Dunbar vs. Lake Clifton: Round 2 No. 2 Poets look to avenge loss to No. 1 Lakers

February 19, 1993|By Derek Toney | Derek Toney,Contributing Writer

Dunbar plays an important basketball game at Morgan State's Hill Field House tonight against rival Lake Clifton. That's hardly unusual for the Poets, who won the national championship last season.

What is different is the role Dunbar will assume for its regular-season finale: underdog.

The No. 2 Poets (15-4, 10-1) will attempt to regain the No. 1 spot from the Lakers (15-3, 10-0) in their second meeting of the season. On Jan. 22 at Morgan, Lake Clifton defeated Dunbar, 73-65, ending an eight-game losing streak to the Poets that dated to the 1987-88 season.

"It's difficult," said Dunbar coach Pete Pompey of the changed role. "The kids understand, but the fans and spectators have more of a problem with it than we do. We know that we're young and relatively inexperienced. We have one starter back from last season and the kids understand that. They're working on the things that we need to do to be successful."

A Lake Clifton win will give the Lakers their first series sweep since the 1986-87 season, first place in the Maryland Scholastic Association Gamper Conference 4A-1A Division and the right to play No. 3 Walbrook for the Baltimore City public schools championship Feb. 27 at Dunbar.

If the Poets win, they will take over first place and force Lake Clifton to beat No. 14 Edmondson on Tuesday to tie. Pompey, who is also the basketball representative of District 9 of the MPSSAA, said a tiebreaker has not been decided.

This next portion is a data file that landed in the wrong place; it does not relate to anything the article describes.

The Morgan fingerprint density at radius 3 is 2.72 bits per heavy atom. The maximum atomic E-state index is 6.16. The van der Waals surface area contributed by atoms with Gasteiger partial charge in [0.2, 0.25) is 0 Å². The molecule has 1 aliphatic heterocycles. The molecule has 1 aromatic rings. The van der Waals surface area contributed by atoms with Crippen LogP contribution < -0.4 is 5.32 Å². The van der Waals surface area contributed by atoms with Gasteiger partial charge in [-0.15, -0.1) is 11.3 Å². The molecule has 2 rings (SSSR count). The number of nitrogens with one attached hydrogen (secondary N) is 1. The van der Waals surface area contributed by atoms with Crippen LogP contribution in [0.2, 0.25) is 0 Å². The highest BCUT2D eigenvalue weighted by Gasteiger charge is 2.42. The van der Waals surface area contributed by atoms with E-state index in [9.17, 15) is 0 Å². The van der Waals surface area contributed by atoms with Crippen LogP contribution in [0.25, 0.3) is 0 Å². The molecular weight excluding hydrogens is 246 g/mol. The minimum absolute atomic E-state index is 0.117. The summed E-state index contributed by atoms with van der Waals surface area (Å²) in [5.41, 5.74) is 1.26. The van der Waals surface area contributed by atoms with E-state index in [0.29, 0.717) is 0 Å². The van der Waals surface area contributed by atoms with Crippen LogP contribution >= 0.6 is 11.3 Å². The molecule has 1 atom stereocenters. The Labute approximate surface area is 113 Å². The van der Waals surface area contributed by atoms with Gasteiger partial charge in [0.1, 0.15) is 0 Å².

"Champions are hard to fall and won't just die," Lake Clifton coach Charlie Moore said of Dunbar. "What we have to do is simply play in order to win. We can't just go in there and think that we can beat them because we did the first time."

Neither team has been seriously challenged since the first meeting of the area's No. 1 and No. 2 squads. Dunbar has won six straight by an average of 48.7 points, with three

100-plus-point games; Lake Clifton has scored 100 or more in four of its past five games.

Though the Poets have been scoring at a high pace, their shooting continues to be inconsistent. Their guard situation appears to be settled with senior Shawn Lipscombe, who played well in the first game against Lake Clifton, at the point. But the Poets hit only three of 13 free throws in the first half and were 3-for-7 in the crucial fourth period.

Pompey was pleased with the Poets' handling of the Lakers' pressure defense, but turnovers contributed to their demise. They can't afford that tonight, especially against the backcourt tandem of Shawnta Rogers and Kevin Norris, who combined to score 35 in the first game.

Another big factor was Terrance Payne, who scored only seven points, but his 12 rebounds and seven blocks were keys for the Lakers. Their defensive concentration again will be on Dunbar's Keith Booth (18 points in first game), but the Poets will need consistent play from the other starters and the bench.

"We have been playing great defense the last three weeks," Booth said. "We'll be ready for the challenge."

It's obvious that Dunbar is different from last season's 29-0 squad, but that isn't necessarily a problem. In 1989-90, a Dunbar team that was labeled young and inexperienced went 22-4 and won the Baltimore City public schools title.

"Even with an inexperienced ballclub, we're still around No. 1," said Pompey. "That says a lot about the program, but I'm not comfortable with it. . . . I'm not satisfied with being No. 2."

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